The gap grew by 6.9 percent to $47.2 billion from the prior month’s $44.2 billion, which was larger than previously estimated, Commerce Department figures showed Wednesday in Washington. The April reading exceeded all estimates in a Bloomberg survey of 70 economists and was the biggest since April 2012. Exports were little changed.

A rebound in U.S. growth after a harsh winter is likely to be driven by gains in consumer spending and business investment that will bolster imports. At the same time, slower expansions abroad will probably check gains in exports, keeping the trade gap elevated.

“The U.S. economy is expanding and so we’re pulling in imports from abroad,” said David Berson, chief economist at Nationwide Insurance in Columbus, Ohio, whose forecast for a deficit of $42.2 billion was the largest in the Bloomberg survey. “What was unexpected is that exports really didn’t move at all. This is a sign of relative weakness abroad...”

Insurer boosts dividend

UnitedHealth is once again hiking the quarterly dividend it gives shareholders by more than 30 percent, with the latest increase tripling the initial value of a payout the nation’s largest health insurer debuted in 2010.

The insurer said Wednesday it will pay a cash dividend of 37.5 cents per share on June 25 to stockholders of record as of June 16. That’s up nearly 10 cents from the Minnetonka, Minnesota, company’s current payout of 28 cents per share.

UnitedHealth Group Inc. became the first health insurer to offer more than a token payout to shareholders in 2010 when it started providing a quarterly dividend of 12.5 cents per share. The insurer has since increased that dividend 30 percent or more each year, as it stock price grew steadily.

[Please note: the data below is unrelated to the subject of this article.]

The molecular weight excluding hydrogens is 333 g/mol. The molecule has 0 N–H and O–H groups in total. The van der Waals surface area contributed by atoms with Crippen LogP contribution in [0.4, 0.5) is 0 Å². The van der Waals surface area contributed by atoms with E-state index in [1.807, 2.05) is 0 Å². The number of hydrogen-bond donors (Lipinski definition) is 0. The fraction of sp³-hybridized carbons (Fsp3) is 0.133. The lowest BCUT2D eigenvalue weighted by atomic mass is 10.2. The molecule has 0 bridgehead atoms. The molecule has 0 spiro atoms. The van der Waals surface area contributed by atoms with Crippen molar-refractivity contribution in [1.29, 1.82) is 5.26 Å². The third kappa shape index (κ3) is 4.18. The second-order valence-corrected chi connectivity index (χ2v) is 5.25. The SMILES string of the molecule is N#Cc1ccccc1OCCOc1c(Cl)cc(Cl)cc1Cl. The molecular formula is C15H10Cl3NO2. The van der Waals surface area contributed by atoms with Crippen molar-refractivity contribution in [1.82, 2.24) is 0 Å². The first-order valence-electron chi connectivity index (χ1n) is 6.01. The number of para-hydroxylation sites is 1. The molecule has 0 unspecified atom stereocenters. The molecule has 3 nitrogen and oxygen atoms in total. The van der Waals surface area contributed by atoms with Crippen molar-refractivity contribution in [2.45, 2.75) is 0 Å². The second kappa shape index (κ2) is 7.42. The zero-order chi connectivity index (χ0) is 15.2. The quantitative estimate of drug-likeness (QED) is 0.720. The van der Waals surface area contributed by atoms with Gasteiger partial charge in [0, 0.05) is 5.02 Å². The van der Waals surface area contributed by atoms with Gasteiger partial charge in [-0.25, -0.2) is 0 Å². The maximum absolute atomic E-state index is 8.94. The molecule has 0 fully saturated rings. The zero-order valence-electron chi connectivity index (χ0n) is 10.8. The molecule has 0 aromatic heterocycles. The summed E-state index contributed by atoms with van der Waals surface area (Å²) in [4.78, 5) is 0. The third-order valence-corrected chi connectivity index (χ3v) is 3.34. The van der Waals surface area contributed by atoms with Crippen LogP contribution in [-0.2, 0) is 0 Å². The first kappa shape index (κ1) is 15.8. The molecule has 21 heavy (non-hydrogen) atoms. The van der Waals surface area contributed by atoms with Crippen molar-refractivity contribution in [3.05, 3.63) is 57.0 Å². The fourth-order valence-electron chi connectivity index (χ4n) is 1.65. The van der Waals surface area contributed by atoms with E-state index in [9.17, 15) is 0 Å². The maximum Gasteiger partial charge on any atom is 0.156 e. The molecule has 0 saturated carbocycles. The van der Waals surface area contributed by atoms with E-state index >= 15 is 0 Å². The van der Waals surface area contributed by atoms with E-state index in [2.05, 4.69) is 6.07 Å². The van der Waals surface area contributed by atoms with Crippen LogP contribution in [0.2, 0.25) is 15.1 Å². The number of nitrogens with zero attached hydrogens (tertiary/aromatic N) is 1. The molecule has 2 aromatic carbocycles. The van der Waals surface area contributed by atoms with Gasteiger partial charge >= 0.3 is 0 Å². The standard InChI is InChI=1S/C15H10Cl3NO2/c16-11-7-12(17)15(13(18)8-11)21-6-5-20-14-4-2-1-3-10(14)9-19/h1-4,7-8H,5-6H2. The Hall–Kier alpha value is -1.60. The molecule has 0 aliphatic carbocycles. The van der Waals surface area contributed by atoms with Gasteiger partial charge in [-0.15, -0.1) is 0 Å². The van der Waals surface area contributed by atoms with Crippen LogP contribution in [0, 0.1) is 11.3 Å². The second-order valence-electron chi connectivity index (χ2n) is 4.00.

The new dividend bumps the yield up to 1.9 percent from about 1.4 percent, based on the stock’s Tuesday closing price. The dividend yield is calculated by dividing the annual dividend by the company’s stock price.

Rates steady in Canada

The Bank of Canada kept its main interest rate unchanged with a neutral bias on its next move, saying the risks posed by low inflation remain.

The benchmark rate on overnight loans between commercial banks stayed at 1 percent, where it’s been since September 2010, as anticipated by all 21 economists in a Bloomberg News survey. Canadian and global economic growth were slower than expected in the first quarter while a weaker currency and higher energy costs are only temporarily boosting consumer prices, the bank said.

“Weighing recent higher inflation readings against slightly increased risks to economic growth leaves the downside risks to the inflation outlook as important as before,” policy makers led by Governor Stephen Poloz, 58, said in a statement from Ottawa today. Future economic data will determine “the timing and direction” of the next move, the bank said.

Economic growth slowed in the first quarter to the lowest in more than a year, adding slack to world’s 11th largest economy and giving Poloz room to maintain loose policy without inflation surging past his 2 percent target. Canada’s weaker dollar and stronger foreign demand will support the exports and investment needed for a recovery, the bank said.

“There’s nothing in here saying a move is imminent,” Paul Ferley, assistant chief economist at Royal Bank of Canada, said by telephone from Toronto. He predicts a rate increase in the second quarter of next year.